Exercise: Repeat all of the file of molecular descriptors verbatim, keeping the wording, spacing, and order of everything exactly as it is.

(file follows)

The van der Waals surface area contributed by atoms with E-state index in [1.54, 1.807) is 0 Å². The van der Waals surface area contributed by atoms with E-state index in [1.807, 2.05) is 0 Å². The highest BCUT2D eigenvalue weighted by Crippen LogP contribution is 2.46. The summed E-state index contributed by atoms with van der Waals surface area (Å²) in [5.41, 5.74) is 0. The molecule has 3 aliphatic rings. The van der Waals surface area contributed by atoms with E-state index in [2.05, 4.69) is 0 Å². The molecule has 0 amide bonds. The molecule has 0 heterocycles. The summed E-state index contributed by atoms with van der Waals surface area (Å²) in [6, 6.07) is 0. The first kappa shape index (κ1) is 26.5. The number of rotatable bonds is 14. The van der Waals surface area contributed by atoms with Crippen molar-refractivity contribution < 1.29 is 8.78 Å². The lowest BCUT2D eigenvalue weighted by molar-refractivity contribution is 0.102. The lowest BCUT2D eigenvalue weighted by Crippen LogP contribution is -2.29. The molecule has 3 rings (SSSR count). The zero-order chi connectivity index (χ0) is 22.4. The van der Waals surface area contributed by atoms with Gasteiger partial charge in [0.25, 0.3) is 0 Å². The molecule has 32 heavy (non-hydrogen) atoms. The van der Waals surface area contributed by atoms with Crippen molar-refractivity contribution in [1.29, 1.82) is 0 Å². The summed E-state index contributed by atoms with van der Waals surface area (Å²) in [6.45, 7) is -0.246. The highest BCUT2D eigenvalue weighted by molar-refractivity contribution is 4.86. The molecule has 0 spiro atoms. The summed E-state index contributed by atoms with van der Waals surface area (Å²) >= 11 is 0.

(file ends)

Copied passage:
The van der Waals surface area contributed by atoms with E-state index in [1.54, 1.807) is 0 Å². The van der Waals surface area contributed by atoms with E-state index in [1.807, 2.05) is 0 Å². The highest BCUT2D eigenvalue weighted by Crippen LogP contribution is 2.46. The summed E-state index contributed by atoms with van der Waals surface area (Å²) in [5.41, 5.74) is 0. The molecule has 3 aliphatic rings. The van der Waals surface area contributed by atoms with E-state index in [2.05, 4.69) is 0 Å². The molecule has 0 amide bonds. The molecule has 0 heterocycles. The summed E-state index contributed by atoms with van der Waals surface area (Å²) in [6, 6.07) is 0. The first kappa shape index (κ1) is 26.5. The number of rotatable bonds is 14. The van der Waals surface area contributed by atoms with Crippen molar-refractivity contribution < 1.29 is 8.78 Å². The lowest BCUT2D eigenvalue weighted by molar-refractivity contribution is 0.102. The lowest BCUT2D eigenvalue weighted by Crippen LogP contribution is -2.29. The molecule has 3 rings (SSSR count). The zero-order chi connectivity index (χ0) is 22.4. The van der Waals surface area contributed by atoms with Gasteiger partial charge in [0.25, 0.3) is 0 Å². The molecule has 32 heavy (non-hydrogen) atoms. The van der Waals surface area contributed by atoms with Crippen molar-refractivity contribution in [1.29, 1.82) is 0 Å². The summed E-state index contributed by atoms with van der Waals surface area (Å²) in [6.45, 7) is -0.246. The highest BCUT2D eigenvalue weighted by molar-refractivity contribution is 4.86. The molecule has 0 spiro atoms. The summed E-state index contributed by atoms with van der Waals surface area (Å²) >= 11 is 0.